“Fernando and Joan Jordán are tireless in midfield. You want a player like Jordán in your team, he’s narky and snappy, doesn’t stop running and he is creative when on the ball. Ivan Rakitić had a hard first season and has looked really good this season, leading the team in Jesús Navas’ absence.”


A team with this level of talent in each department makes for an exciting watch. However, this ability to entertain and succeed is not down to individuals; in contrast Sevilla are a successful side due to the unison and togetherness of their dressing room. It is a family club that attracts like-minded players who click as well on the pitch as they do off of it. In turn, this element is one of the underlying influences when it comes to recruitment.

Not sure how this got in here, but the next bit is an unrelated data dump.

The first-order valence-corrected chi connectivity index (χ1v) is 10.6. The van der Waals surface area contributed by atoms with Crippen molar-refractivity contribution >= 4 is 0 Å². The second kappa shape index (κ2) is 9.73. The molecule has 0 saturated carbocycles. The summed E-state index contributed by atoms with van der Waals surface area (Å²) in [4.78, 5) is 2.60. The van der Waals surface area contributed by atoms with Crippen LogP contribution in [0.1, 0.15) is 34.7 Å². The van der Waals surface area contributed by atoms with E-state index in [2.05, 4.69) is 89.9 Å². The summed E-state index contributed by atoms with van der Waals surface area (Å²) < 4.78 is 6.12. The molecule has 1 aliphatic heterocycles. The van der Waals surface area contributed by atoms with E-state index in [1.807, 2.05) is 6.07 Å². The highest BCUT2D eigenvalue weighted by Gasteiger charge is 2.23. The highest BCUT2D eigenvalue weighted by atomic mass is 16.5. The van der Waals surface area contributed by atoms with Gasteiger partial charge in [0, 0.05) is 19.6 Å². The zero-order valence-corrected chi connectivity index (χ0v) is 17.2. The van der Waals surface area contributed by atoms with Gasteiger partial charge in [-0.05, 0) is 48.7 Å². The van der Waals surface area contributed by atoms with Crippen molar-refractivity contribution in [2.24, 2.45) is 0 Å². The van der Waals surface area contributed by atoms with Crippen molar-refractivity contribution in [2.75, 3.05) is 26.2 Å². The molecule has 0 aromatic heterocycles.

So far in the winter transfer window, Sevilla have signed Jesús ‘Tecatito’ Corona and Manchester United’s Anthony Martial to bolster their attack. Monchi is the main man behind transfers at the club and operates as the highly-regarded director of football at Sevilla.


Known for his smart recruitment and ability to spot a bargain, as well as a potential future star, Monchi has a good relationship with Lopetegui and the two work well to bring in the best they can on a tight budget. Daniel explained Monchi’s usual transfer strategy before now altering that in order to bring more personalities and experience to the squad:


“His policy is normally to sign younger players, with the intention to sell them on for a profit - the ‘80/20 principle’, where 80% of players are young and have a potential to raise future profits, whilst the remaining 20% are ready now to perform, regardless of future sales. Just look at [the recent signings of] Jesús Corona (29 years old), Thomas Delaney (30 years old) and Fernando (34 years old) to see the difference.”